Scientists have long been struggling to find out evidence suggesting possibility of habitat on Jupiter’s icy moon Europa. A new study offers a ray of hope in this regard.
According to the scientists, the segments of the Europa’s ice crust appear to be moved by the same basic forces that work on rearranging the continents on our planet Earth.
Scientists have long believed that the surface features on Europa were due to the tectonic movement but they didn’t have any strong evidence to support the notion.
Before this recent finding, the scientists had only visual evidence of the expanding icy crust of Europa. However, these visuals didn’t offer scientists to trace those areas that depicted the destruction of old crust and creation of the new one.
With the help of Nasa’s Galileo orbiter in the early 2000s, planetary geologists Simon Kattenhorn (of the University of Idaho) and Louise Prockter (of the Johns Hopkins University Applied Physics Laboratory in Maryland) examined the images and came across some unusual geological boundaries on the Jupiter’s moon.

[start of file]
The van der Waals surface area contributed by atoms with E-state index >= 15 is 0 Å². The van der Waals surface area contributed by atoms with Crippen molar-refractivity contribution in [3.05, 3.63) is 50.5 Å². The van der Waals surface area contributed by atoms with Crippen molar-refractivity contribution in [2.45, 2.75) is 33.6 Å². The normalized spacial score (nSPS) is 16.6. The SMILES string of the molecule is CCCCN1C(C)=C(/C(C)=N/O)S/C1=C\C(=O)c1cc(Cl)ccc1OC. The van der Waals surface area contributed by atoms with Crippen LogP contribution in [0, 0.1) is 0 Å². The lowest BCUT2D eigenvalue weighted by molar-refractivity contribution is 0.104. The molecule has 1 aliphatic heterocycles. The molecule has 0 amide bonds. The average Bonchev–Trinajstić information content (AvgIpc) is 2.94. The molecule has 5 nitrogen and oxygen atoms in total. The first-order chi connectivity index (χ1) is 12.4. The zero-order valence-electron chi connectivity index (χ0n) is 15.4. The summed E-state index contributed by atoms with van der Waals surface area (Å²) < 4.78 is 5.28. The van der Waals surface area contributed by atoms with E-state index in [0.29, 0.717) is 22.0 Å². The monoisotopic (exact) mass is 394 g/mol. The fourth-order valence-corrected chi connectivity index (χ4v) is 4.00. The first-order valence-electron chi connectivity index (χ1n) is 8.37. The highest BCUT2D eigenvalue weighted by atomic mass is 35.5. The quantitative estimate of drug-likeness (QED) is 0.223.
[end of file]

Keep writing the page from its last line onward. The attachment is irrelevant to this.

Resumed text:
“On Europa, we did see features that were very reminiscent of plates that looked like they had displaced,” said Kattenhorn.
According to the study, many parts of Europa’s surface have clear evidence of extension. There are up to tens of miles wide bands formed when the surface ripped apart. As the old crust got destroyed, it was replaced by fresh icy material that came from the underlying shell. The scientists say this process is similar to terrestrial seafloor spreading.
The findings also indicate towards other life supporting evidences like a moon with a heat source that supports a liquid ocean and a mushy layer between it and the crust.
The astrobiologists say the evidence of active tectonics is a welcome sign for the Earth dwellers who have been on a rigorous hunt for habitats.
The findings were published in this week’s issue of the journal Nature Geoscience.
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